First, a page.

One of the weirdest gigs I did was when I first started gigging probably 6 or 7 years ago-- We played and got paid as a duo for playing for ... no one. Narry a customer came in that wine bar for 2-3 hours and we just kept playing because we didnt know what else to do. Even the bar keeper "went out back". Occasionally we got an invisible pity clap from him passing through the back kitchen. Mostly dead silence and all alone.
    Last edited by Astro; May-05-2019 at 10:24pm.
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  16. #14
    Registered Muser dang's Avatar
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    Default Re: Gig stories...

    Great stories! It sometimes seems ridiculous what we go through to play... glad you all go through it too!


    So back in November we were playing at this bar, pretty packed show, people dancing... and all the sudden three firemen in full gear walk through the bar. The owner of the bar is to my left and he lights up and runs through the crowd as soon as he sees them. Apparently a woman accessed an old rarely used elevator in the back in a storage area (when she was intoxicated) and when she got stuck without her cell phone she pushed the help button and it called the local fire department.

    I thought, "that's crazy" but - within 30 mins (2am bar close) the police were lined up on the street outside with four cars, lights on, and they even fired out tear gas! There is a problem club that is right next door to where we play and the police show up every night - it had nothing to do with our gig, but teargas was a new and crazy twist! Fire and police departments are only supposed to be spectators.
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  17. #15
    F5G & MD305 Astro's Avatar
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    Default Re: Gig stories...

    One extra benefit of gigging is that it makes you know the material in a way nothing else can. I mean you've played it a thousand times and think you know it but get to a gig in front of a crowd and the adrenaline/anxiety hits and/or the place is full of all kinds of crazy distractions and poof--can't remember where you are in the song--forgot to capo up and playing 2 octaves too low and you've already started---cant quite remember the first line in a song and play the intro around and around until a bandmate yells it out for you---start off in the wrong beat and/or strum pattern for the song and have to cripple thru it with that look on your face and your bandmates face like what the He!! ? --or my worst nightmare of all you start the chord progression for one song thinking you are doing it only to realize you're singing a similar but different song after you've started. I've made every mistake in the book yet I'm still alive and strumming. In fact only after you've made the mistakes and survived and able to laugh it off do you get relaxed enough to perform your best. Don't mean to say I've mastered it. Still getting nervous, distracted, and making the same mistakes but I think less frequently and better able to adapt and roll with it than a few years ago.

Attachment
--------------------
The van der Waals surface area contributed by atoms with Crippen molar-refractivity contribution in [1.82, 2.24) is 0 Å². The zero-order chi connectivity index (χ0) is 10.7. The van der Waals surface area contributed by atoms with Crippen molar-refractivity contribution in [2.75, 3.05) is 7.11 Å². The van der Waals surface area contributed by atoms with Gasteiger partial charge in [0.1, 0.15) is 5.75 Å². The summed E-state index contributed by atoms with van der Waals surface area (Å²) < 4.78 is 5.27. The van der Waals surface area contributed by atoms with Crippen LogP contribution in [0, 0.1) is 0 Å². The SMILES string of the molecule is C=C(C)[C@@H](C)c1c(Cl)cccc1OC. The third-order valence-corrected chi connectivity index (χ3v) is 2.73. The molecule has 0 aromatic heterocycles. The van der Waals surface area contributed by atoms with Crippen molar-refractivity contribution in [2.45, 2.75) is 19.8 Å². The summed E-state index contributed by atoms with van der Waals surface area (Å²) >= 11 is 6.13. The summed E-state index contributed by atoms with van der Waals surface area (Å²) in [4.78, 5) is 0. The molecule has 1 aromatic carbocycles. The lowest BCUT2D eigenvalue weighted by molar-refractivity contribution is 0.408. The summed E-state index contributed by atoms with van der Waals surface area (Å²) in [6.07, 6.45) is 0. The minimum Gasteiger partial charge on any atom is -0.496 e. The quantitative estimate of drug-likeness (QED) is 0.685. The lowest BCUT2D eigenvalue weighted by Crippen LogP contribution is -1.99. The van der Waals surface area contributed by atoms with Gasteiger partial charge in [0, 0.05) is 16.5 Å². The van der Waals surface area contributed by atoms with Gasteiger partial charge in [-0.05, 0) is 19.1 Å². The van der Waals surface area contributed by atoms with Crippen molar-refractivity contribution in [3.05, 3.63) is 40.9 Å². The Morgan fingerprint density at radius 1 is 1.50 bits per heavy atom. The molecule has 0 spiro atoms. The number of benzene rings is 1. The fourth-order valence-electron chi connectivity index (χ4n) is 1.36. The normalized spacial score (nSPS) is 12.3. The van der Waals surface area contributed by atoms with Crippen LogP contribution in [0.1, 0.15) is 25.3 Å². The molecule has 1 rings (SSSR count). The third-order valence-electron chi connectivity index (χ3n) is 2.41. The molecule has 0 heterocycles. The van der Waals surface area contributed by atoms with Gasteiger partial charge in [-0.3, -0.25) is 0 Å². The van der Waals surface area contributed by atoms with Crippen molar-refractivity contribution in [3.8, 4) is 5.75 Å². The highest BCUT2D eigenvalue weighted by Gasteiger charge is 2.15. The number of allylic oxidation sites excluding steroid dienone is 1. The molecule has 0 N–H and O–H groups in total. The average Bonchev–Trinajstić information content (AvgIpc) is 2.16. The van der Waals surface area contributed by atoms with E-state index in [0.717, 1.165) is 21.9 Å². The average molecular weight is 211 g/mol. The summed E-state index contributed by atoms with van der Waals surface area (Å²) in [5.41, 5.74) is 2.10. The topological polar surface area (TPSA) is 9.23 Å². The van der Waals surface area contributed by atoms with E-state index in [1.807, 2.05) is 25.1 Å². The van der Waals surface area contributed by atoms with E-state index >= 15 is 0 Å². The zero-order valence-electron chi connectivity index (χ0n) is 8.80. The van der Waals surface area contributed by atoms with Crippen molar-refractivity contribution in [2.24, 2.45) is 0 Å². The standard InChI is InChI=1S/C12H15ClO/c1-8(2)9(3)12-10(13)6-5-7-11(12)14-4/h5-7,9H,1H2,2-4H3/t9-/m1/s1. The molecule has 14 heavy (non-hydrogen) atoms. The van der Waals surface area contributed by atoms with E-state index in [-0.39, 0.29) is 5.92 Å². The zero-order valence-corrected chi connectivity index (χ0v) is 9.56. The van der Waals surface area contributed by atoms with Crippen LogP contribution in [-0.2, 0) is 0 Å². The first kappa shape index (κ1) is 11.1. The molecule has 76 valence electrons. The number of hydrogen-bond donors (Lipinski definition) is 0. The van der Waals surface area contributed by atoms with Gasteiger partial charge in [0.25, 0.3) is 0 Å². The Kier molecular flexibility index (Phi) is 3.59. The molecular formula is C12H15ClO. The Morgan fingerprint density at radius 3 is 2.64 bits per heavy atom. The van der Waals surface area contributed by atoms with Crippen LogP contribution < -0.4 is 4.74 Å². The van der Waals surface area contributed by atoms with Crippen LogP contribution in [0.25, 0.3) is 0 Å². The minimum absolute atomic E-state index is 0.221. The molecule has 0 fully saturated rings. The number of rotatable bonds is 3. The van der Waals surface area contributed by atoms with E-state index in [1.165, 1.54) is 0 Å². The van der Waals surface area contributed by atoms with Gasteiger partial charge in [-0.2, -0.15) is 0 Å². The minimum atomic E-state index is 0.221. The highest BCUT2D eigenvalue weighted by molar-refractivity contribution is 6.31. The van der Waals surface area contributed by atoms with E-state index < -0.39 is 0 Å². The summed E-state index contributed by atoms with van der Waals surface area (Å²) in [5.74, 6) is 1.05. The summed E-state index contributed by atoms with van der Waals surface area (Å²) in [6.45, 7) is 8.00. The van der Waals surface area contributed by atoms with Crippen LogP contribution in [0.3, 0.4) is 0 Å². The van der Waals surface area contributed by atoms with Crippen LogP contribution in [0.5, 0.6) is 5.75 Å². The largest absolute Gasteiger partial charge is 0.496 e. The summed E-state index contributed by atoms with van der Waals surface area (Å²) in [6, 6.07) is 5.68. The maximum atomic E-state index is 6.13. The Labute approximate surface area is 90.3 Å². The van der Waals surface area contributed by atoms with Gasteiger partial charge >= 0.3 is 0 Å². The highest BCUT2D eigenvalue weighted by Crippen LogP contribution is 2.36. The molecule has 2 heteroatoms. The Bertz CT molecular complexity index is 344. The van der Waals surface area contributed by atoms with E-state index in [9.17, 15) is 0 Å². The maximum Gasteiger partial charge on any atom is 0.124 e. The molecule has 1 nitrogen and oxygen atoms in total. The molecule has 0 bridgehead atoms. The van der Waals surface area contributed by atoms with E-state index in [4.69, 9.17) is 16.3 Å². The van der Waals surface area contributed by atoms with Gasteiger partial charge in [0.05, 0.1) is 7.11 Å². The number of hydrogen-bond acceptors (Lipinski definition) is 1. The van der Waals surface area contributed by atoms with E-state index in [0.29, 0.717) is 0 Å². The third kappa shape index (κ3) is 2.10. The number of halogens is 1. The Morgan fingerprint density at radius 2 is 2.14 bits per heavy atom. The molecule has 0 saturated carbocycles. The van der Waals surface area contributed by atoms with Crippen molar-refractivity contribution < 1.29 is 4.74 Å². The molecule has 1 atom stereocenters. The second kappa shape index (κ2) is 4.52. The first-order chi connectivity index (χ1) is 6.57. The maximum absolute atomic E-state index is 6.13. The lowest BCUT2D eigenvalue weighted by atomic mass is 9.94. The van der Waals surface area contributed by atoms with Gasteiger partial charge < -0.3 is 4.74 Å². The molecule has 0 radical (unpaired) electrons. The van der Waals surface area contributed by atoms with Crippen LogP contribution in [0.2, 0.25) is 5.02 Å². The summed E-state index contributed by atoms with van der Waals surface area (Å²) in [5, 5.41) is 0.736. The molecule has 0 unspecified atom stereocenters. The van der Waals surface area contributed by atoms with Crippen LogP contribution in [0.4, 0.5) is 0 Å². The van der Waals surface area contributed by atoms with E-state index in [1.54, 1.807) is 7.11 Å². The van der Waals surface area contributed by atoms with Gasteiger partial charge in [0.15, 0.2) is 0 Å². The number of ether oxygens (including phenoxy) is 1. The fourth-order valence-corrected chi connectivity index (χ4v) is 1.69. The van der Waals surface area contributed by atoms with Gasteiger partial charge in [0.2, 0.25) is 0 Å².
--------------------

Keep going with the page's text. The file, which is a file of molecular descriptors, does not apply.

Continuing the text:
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    Celtic Bard michaelpthompson's Avatar
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    Exclamation Re: Gig stories...

    Wow, I can identify with so many of these things. Overbooked St. Patrick's Day weekends (I have an Irish band, so it's our time of year.), forgetting the lyrics to a song you've done a thousand times, or singing the same verse two or three times because you forgot you had already done it, starting off too high, too fast, or both, so you're completely straining and out of breath by the end.

    Worst sound system nightmare I ever had, we played a charity benefit concert in an old theatre. The stage was up in the balcony, and the sound echoed off the concrete back wall. Never even saw the sound man, I don't know where he was, but he had the main volume up incredibly loud, and little, if any monitor, so we virtually had no idea what we sounded like. Trying to stay in sync with the ultraloud echo coming back at us. Like a lot of you, I prefer to tune my own system, but carrying it in and out and never having enough time for the sound check can get quite old.

    Never had the fire department arrive at a gig, though we did get the cops called on us a couple of times for playing bagpipes too loud for the neighborhood.

    Quit all this you say? And give up music?

  20. #17
    man about town Markus's Avatar
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    Default Re: Gig stories...

    This last summer I diagnosed myself with multiple symptoms of heat stroke while on stage, which was a new experience for me.

    We got a gig to play in a treehouse balcony for the folks on the ground in a sort of reverse Juliet situation [treehouse built by Treehouse Masters if you watch that show]. Amazing location, nice crowd, good pay ... what's not to like?

    Well, being in the tree canopy on a near 90 degree day meant full sun plus zero air movement. Within a few songs I was pouring sweat, after 45 minutes of our 2 hour gig I was feeling dizzy, confused, and was watching for one additional symptom of heat stroke before I left stage, poured cold water over myself and sought help from the host.